Ten Years of Dealing with Kim Jong Il: Can Negotiations Ensure Conflict Resolution?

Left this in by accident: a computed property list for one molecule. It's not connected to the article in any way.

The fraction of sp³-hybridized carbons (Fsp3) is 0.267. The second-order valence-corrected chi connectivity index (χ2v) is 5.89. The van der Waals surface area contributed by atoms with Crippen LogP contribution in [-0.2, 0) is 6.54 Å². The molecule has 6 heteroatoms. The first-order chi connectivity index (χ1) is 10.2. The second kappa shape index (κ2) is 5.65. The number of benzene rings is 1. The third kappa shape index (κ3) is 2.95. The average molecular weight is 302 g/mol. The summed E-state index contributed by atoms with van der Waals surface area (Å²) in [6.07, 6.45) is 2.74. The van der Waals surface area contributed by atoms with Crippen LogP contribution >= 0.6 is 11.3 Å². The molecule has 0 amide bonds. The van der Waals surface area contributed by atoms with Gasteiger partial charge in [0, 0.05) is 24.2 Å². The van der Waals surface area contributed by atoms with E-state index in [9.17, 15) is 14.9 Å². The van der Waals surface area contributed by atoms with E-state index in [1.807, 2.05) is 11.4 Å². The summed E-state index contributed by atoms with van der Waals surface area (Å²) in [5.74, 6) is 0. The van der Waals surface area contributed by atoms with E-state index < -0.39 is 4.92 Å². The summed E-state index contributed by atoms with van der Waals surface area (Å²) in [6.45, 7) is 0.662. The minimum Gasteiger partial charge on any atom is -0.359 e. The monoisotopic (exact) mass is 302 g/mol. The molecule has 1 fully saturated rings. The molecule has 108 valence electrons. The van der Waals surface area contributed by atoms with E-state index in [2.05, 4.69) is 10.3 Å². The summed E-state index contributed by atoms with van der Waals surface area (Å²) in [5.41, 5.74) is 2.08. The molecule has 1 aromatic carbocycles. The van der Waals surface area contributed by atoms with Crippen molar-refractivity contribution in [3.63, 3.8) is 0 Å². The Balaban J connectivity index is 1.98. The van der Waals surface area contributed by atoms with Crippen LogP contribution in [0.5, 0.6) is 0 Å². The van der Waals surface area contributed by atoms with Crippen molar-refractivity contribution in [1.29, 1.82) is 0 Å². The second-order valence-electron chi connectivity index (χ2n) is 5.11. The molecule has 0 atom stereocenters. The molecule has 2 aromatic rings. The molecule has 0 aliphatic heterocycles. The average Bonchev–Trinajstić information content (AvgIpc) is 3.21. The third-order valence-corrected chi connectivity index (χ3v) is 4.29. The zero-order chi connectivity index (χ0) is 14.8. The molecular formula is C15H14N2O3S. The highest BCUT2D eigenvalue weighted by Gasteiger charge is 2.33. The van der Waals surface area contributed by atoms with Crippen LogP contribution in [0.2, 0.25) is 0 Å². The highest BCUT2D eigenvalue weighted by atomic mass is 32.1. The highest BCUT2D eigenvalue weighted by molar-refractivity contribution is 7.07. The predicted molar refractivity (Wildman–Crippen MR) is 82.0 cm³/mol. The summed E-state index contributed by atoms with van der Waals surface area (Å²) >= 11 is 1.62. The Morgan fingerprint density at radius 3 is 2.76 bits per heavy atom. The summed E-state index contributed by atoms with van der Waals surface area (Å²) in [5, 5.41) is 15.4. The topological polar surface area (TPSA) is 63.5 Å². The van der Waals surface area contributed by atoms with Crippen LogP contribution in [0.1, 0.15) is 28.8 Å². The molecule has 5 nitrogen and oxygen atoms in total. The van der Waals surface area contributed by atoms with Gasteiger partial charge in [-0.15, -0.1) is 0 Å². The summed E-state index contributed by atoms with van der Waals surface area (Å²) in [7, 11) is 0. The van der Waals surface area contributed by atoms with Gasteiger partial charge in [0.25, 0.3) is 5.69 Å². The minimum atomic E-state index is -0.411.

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This study investigates the tumultuous negotiation relationship between the Democratic People's Republic of Korea and the United States, from Kim Jong Il's accession to power in 1994 to the historic but short-lived September 19, 2005 agreement. The purpose of this work is to gain understanding regarding North Korea's negotiation strategies, in order to bring contributions to the literature on negotiation, rogue states, and Northeast Asia. The literature lacks a clear understanding of how North Korea has been operating since 1994, at which time Kim Il Sung passed away and power was assumed by his son, Kim Jong Il. Gaining a clear understanding of what has happened under the Kim Jong Il Administration leads to the construction of a comprehensive analysis of all the different bilateral and multilateral negotiation episodes that have occurred between the United States and North Korea from 1994 to 2005. Those episodes range from such diverse issues as two weeks of bilateral talks to free an American pilot who crashed by accident on North Korea territory in December 1994 to years of nuclear talks). This research is qualitative in nature and based on archival and media resources, as well as interviews conducted with those who served under several different administrations in the United States and in Korea, Japan, and China, as well as scholars, politicians and negotiators. The study concludes that there is a distinctive North Korean negotiation strategy, but that this strategy is increasing in complexity and is highly dependent on the United States' position in the world. North Korea is also revealed as a strategic, non-random player that will only rarely compromise on its red line.